We’re in total alignment in that. I’m excited that you shared that here because I say it in a different way. The more times that people can hear that about the way that they’re looking at their time and how they’re sitting down to plan, it is the key. At the end of the day, that’s what enables you to reach those goals. I am a big fan of setting big goals. That’s where we might differ. I believe in set it and forget it. It can’t be this stressful focus, but I believe when we set big goals, it makes us get outside of our regular way of thinking. It might be that you can’t continue doing things the way that you’re doing them now to reach those goals. If you try, then you stress yourself out, then you don’t have that balance and everything. What if you decided to take a look at everything and see, “I can reach that, but I have to do things differently. This is how I would go about doing it.” I believe it just stretches us outside of our comfort zone to think differently. A lot of times to reach big goals, that’s what it takes is to step into the thinking of somebody else or your future self.

In the corporate world, in business management, consulting and project management, I’ve gone through every goal-setting course in the world and walked companies through it. I do understand the power of setting big goals. Where those types of programs stop short is when you’re looking at setting, let’s say the bad goals, big hairy ass goals. You’ve got those goals, but if you have one of those that stretch your time and your resources so much, and then you’ve got one for family, health, business and then for everything else. At some point, you have to realize, if I’m stretching myself so thin by shooting for the moon in every single thing that I have to do, you can’t. In one category, maybe you do great, but in the other, something’s going to give because you only have so much time in a day.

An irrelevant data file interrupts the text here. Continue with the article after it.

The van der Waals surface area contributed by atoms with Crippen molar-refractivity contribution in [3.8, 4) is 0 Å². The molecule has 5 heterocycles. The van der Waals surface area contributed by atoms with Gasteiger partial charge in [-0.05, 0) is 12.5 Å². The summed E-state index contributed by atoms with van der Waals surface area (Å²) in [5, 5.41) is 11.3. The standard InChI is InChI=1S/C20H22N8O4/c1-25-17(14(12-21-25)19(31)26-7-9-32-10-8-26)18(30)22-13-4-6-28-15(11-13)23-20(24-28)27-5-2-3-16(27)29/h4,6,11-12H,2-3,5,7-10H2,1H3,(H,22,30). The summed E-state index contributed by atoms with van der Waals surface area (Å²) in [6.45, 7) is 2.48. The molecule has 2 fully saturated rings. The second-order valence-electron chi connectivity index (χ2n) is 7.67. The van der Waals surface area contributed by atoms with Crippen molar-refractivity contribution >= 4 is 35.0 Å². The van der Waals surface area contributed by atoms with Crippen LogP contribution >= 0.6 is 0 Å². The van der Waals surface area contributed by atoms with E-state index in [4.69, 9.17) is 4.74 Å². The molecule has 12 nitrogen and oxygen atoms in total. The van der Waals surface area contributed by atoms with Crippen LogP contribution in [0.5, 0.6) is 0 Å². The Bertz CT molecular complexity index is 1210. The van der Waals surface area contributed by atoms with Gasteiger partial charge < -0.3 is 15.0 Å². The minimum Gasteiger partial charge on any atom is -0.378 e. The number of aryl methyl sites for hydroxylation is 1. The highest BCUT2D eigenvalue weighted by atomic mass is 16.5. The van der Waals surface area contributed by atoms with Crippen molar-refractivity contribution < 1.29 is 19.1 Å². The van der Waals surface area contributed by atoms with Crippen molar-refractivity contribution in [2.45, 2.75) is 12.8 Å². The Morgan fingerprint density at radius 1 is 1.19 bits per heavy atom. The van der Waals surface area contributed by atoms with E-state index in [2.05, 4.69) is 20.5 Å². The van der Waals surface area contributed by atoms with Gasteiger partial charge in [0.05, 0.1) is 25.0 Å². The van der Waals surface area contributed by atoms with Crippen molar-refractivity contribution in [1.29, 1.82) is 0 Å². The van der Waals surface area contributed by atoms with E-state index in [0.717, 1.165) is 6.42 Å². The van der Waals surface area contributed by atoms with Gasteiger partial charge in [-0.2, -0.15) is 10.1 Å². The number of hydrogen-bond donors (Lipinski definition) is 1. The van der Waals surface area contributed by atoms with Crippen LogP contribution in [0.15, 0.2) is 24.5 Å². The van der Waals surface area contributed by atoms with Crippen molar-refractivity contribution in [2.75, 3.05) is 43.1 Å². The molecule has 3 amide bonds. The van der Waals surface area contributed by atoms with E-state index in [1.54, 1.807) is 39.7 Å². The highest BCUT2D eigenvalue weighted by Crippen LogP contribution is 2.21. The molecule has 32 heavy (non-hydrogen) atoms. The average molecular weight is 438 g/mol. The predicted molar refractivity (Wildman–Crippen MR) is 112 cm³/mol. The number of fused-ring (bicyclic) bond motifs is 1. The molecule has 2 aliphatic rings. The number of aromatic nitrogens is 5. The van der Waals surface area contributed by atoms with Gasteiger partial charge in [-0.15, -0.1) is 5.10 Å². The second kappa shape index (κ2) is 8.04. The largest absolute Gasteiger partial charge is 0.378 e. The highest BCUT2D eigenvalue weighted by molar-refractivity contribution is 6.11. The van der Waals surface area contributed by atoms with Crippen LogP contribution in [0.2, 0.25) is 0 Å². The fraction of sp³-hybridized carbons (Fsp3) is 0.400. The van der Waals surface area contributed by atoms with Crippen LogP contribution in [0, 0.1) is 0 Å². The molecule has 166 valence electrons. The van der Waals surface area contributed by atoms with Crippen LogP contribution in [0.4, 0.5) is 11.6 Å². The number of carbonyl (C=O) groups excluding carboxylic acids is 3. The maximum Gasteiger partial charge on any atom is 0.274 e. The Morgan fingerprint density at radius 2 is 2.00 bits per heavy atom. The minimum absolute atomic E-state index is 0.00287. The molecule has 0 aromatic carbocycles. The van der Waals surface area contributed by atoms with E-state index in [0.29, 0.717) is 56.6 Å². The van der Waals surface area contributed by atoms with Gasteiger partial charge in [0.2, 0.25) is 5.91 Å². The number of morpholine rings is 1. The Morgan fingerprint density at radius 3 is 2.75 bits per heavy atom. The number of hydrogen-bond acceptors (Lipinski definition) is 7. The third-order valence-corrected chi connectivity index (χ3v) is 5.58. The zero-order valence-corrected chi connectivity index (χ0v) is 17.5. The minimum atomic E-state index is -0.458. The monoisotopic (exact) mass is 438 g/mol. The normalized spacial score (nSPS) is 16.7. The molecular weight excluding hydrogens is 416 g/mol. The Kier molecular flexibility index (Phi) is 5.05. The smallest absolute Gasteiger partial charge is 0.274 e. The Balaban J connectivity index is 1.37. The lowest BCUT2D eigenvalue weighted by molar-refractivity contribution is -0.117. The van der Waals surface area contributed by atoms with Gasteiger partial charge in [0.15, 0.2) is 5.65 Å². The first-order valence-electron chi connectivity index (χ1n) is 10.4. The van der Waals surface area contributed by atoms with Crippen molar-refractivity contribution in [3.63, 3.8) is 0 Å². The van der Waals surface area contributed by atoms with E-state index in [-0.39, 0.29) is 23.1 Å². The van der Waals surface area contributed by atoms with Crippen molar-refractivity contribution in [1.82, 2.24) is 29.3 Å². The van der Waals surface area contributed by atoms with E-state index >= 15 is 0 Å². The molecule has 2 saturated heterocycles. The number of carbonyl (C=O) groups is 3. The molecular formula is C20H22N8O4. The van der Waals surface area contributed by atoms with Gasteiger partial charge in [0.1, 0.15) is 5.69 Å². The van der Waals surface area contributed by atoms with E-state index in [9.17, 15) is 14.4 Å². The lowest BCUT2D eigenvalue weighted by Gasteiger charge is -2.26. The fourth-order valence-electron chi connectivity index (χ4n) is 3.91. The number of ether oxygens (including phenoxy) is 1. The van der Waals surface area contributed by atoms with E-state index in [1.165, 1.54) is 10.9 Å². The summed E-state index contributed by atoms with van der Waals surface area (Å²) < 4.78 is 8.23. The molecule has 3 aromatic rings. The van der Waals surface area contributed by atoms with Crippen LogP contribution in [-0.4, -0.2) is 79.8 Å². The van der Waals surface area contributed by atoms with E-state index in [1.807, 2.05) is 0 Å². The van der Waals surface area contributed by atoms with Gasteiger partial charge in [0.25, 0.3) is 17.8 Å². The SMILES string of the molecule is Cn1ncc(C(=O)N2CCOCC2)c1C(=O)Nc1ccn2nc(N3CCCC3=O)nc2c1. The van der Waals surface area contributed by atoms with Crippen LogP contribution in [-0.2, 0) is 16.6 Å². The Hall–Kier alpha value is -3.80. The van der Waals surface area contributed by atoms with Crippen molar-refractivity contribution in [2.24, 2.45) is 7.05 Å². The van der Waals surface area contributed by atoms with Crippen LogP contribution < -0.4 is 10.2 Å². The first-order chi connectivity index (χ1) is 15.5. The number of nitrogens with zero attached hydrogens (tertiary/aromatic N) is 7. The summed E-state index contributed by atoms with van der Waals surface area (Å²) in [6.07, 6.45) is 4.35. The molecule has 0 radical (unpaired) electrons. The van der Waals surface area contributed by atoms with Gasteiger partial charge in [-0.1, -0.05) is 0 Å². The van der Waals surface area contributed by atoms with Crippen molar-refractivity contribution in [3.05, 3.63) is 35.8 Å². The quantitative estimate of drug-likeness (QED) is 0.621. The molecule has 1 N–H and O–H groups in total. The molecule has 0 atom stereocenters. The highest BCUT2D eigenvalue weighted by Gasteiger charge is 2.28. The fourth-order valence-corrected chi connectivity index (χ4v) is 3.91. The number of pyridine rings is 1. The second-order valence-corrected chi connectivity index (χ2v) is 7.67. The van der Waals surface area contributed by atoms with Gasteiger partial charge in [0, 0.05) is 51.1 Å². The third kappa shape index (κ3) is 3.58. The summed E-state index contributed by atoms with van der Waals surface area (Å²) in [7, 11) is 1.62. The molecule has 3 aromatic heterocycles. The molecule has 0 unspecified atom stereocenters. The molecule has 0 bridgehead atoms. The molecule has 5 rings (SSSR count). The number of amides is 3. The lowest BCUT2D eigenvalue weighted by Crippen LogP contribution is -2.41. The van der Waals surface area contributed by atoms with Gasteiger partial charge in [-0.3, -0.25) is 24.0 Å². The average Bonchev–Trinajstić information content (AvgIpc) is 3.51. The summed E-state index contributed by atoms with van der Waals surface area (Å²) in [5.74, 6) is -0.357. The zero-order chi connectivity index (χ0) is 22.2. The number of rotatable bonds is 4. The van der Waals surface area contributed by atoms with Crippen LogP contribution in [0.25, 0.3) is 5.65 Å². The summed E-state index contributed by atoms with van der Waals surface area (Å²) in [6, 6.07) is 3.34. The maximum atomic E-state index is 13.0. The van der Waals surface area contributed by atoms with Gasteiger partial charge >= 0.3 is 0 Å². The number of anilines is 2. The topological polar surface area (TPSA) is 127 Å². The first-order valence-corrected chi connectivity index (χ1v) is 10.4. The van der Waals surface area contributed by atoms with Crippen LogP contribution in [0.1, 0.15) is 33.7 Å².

Yes, set big goals and strategically make sure that when you’re working on those goals, you’re putting in maximum effort, strategic effort. You’re maximizing that time, but also be realistic with yourself. Sometimes when we set these big goals, we set a number goal that we think is in alignment with what’s important to us, but if we step back and say, “At what cost?” you have to ask yourself, number one, “How can I do it, but at what cost am I willing to sacrifice other things so that I can utilize all of my brainpower and my time in achieving this goal?” The reality is, I don’t think many of us sit back and say, “Have I counted the cost personally, relationally and with my stress level of pushing so hard at so many different things so that I can feel like I’m accomplishing great things in every area of my life?”

Most of us high achievers would say, “We’re stressed out,” or things personally may not be going well even though your business goals are absolutely on fire. When I say, “To have goals toward growth,” what I’ve said to myself is, “I know I can achieve and I am a high achiever. I know I think strategically and I know how to maximize my time, but I’m still taking on too much.” I’m reevaluating goal setting to say, “Before I set a goal, I have to be able to say, ‘Can I count the cost and what do I have to give up in order to put all my resources to achieving it?’” It allows me to have a little more balance and perspective of, “Is this goal as important to me as I think it is? What am I willing to give up to get it?” If I can’t be a jack of all trades and a master and excel in all of them, how can I have 1 or 2 areas that I’ve said are the most important to me in my life and who I want to become this year, give it all I’ve got but still leave time for growth and all those other areas where I just need some forward movement where I don’t have to be like superwoman at all of them.

TBT 117 | Time Management

Time Management: Set big goals and strategically make sure that when you’re working on those goals, you’re putting in the maximum strategic effort.

 

In any context, if you’re going to set these big hairy audacious goals across every area of your life, that’s unrealistic and unsustainable. Usually, it’s one area but at what cost? You can dial it down or make sure that you’re making it fit in with the other things that are important to you rather than ending up that you’re having a heart attack because you’re not taking care of yourself. You’re divorced because you didn’t spend time with your family. It sounds to me like that reevaluation, for you and hopefully for those people who are reading because this is a great time to reevaluate your goals and what’s important and why it’s important, is to understand what it is that you want and why you want it into a purposeful, intentional plan.